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Comparing a value to hash key

by jaffinito43 (Initiate)
on Nov 14, 2012 at 01:49 UTC ( #1003729=perlquestion: print w/replies, xml ) Need Help??
jaffinito43 has asked for the wisdom of the Perl Monks concerning the following question:

I have a script where each time thru a while loop, I need to compare a variable to a hash key to see if its there or not. If it is there, then I need to compare the value of that key to the previous value to see if its greater or not. Then if both criteria are met, the script should perform a print statement, however nothing is printing. Is it possible to check a variable against all the keys in a hash?

####THIS CODE IS ALL IN A WHILE LOOP SO THE VALUE #### OF $remoteIP MAY BE CHANGING EACH TIME #sets the hash for first time thru the loop if (! exists ($hash{$remoteIP})){ $hash{$remoteIP} = 99999999999999999999999999999 } print $hash{$remoteIP}."\n"; # checks if epoch time of $remoteIP is less greater #than the previous time set for that variable. # if so, it updates it so the value of the key # is the earliest time if ($hash{$remoteIP} > $logDate){ $hash{$remoteIP} = $logDate; } print $hash{$remoteIP}."\n"; print %hash; my @k = keys %hash; my @v = values %hash; if ($remoteIP ~~ @k){ if ($hash{$remoteIP} > $logDate){ print "YAY IT WORKED"; } }

This script does not print "YAY IT WORKED", though it should several times. So I also tried this instead of using $logDate in the last if statement:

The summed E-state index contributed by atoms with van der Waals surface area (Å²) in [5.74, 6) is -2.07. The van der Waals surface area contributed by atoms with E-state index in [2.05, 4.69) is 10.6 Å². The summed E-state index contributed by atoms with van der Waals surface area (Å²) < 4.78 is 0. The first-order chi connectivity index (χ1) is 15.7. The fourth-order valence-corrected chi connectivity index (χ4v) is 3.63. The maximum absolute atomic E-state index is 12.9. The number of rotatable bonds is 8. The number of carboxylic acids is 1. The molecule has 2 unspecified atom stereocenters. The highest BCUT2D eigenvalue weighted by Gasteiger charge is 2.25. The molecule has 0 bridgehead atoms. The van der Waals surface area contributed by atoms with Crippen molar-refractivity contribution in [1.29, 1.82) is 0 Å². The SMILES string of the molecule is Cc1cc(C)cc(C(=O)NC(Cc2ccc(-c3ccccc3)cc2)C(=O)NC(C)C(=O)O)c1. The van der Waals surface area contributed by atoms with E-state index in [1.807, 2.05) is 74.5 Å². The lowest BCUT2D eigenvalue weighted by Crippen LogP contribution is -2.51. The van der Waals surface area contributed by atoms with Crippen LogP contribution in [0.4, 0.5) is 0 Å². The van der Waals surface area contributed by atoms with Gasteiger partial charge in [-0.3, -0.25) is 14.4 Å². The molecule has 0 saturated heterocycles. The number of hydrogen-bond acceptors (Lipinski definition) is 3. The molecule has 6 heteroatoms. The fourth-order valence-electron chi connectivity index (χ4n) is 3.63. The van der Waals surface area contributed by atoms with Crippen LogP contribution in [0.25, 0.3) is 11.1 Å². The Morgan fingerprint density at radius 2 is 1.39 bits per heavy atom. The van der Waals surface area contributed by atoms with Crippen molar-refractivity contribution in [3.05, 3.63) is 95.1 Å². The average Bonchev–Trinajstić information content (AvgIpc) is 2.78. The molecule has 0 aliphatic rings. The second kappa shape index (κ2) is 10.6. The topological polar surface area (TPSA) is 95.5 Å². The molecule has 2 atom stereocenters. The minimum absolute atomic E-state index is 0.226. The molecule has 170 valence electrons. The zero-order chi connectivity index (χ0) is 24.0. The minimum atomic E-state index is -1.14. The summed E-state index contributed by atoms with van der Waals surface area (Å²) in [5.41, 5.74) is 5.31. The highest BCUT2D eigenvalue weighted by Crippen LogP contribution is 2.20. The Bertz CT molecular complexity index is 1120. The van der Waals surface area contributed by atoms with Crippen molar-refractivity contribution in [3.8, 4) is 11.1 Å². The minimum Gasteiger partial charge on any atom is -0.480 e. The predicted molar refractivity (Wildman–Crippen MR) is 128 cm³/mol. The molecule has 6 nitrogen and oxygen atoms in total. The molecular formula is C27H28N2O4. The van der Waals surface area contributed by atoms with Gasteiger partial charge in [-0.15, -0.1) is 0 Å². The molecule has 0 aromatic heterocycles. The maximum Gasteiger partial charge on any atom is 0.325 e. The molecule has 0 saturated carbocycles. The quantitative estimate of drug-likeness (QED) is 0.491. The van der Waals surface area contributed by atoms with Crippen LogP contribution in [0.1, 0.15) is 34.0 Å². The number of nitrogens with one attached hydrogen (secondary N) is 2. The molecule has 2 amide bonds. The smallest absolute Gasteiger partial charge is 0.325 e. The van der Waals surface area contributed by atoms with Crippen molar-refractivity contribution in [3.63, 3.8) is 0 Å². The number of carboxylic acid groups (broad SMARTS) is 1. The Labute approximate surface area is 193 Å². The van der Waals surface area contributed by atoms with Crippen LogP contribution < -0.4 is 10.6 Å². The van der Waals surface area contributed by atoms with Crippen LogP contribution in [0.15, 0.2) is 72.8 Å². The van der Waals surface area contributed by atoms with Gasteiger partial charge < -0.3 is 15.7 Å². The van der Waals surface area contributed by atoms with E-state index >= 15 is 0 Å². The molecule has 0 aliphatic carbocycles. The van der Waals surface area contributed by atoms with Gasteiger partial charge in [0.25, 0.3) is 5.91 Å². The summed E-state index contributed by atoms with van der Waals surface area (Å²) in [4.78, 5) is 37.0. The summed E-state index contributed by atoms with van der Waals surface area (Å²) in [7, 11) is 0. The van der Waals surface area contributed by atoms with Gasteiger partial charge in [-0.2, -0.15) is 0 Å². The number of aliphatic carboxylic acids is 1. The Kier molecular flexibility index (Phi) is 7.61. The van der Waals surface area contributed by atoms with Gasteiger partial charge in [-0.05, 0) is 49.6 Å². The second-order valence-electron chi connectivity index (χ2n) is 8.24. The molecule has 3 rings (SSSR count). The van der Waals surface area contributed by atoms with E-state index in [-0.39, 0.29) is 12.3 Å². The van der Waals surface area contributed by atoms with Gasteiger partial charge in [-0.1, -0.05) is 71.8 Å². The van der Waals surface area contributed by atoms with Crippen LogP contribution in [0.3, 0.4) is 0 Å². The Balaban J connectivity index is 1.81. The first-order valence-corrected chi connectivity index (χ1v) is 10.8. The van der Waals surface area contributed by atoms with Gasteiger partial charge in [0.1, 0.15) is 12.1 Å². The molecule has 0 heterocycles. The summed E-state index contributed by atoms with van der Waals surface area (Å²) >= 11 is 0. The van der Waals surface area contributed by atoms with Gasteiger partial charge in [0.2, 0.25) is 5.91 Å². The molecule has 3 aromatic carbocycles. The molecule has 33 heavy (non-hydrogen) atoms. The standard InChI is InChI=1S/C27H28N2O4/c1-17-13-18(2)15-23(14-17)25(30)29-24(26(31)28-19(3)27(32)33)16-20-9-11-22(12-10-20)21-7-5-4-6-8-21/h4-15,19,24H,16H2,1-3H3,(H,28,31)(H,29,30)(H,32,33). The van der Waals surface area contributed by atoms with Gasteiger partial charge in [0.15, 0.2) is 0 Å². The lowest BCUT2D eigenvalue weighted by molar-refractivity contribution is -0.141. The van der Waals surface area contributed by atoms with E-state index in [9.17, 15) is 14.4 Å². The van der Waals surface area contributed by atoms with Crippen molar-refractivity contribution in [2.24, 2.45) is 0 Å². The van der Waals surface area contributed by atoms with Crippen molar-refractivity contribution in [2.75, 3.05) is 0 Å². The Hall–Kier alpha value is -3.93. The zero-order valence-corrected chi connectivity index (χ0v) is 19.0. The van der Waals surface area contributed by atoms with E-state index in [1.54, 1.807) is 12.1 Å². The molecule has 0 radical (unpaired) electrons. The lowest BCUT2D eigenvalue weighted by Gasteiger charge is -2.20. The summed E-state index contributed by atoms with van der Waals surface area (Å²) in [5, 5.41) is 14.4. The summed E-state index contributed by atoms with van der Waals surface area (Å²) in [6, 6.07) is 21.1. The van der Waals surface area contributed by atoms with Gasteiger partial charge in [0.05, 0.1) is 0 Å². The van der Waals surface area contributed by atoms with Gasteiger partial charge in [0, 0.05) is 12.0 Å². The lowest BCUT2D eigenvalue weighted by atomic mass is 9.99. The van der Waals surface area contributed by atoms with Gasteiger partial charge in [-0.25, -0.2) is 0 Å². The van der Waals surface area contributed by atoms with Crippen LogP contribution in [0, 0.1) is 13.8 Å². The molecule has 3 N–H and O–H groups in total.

if ($remoteIP ~~ @k){ if ($hash{$remoteIP} > $v[$remoteIP]){ print "YAY IT WORKED"; } }

This time, it prints YAY IT WORKED each time thru the loop because I believe $v$remoteIP is equal to 0. Pretty much Im trying to see whether or not the keys match, and if they do, whether or not the current value in the loop is less than that of the previously stored value for that key

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Re: Comparing a value to hash key
by NetWallah (Abbot) on Nov 14, 2012 at 04:53 UTC
    Is it possible to check a variable against all the keys in a hash
    The question suggests you do not understand the fundamental property of a hash.

    The primary use of a hash is for a quick and simple lookup of a 'key', by indexing, using curly-braces.

    The first line of your code:

    if (! exists ($hash{$remoteIP})){
    does exactly that - looks up the value of $remoteIP, and can be thought of as comparing with every possible key in %hash, and returning 'true' if the matching one exists.

    Your later comparison:

    if ($remoteIP ~~ @k){
    is a more expensive way of doing the same comparison that the first line does.

                 "By three methods we may learn wisdom: First, by reflection, which is noblest; Second, by imitation, which is easiest; and third by experience, which is the bitterest."           -Confucius

Re: Comparing a value to hash key
by frozenwithjoy (Priest) on Nov 14, 2012 at 02:10 UTC
    This script does not print "YAY IT WORKED", though it should several times.
    OK, so you have this:
    if ( $hash{$remoteIP} > $logDate ) { $hash{$remoteIP} = $logDate; }

    ...after which, $hash{$remoteIP} will always be less than or equal to $logDate, right?

    So, (unless I'm missing something) the problem is that you are only printing "YAY..." if ($hash{$remoteIP} > $logDate), which (as a result of your earlier if statement) is never true.

    As for why your substitution works, my guess is that @v might be undefined at $v[$remoteIP]. Do you have use warnings; in your script? If so, do you get a "Use of uninitialized value ..." error? I might throw in something like the following to make sure what you think is happening really is happening, because I don't think $v[$remoteIP] is doing what you think it is doing:

    say "\$remote: $remote"; say "\$v[\$remoteIP]: $v[$remoteIP]"; say "\$hash{\$remoteIP}: $hash{$remoteIP}";

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[1nickt]: stevieb it's just a simple web page with a POST form. You can set the attribute so when the user's browser opens a file manager to select a file to upload, it will only show those o f the type you want to get.
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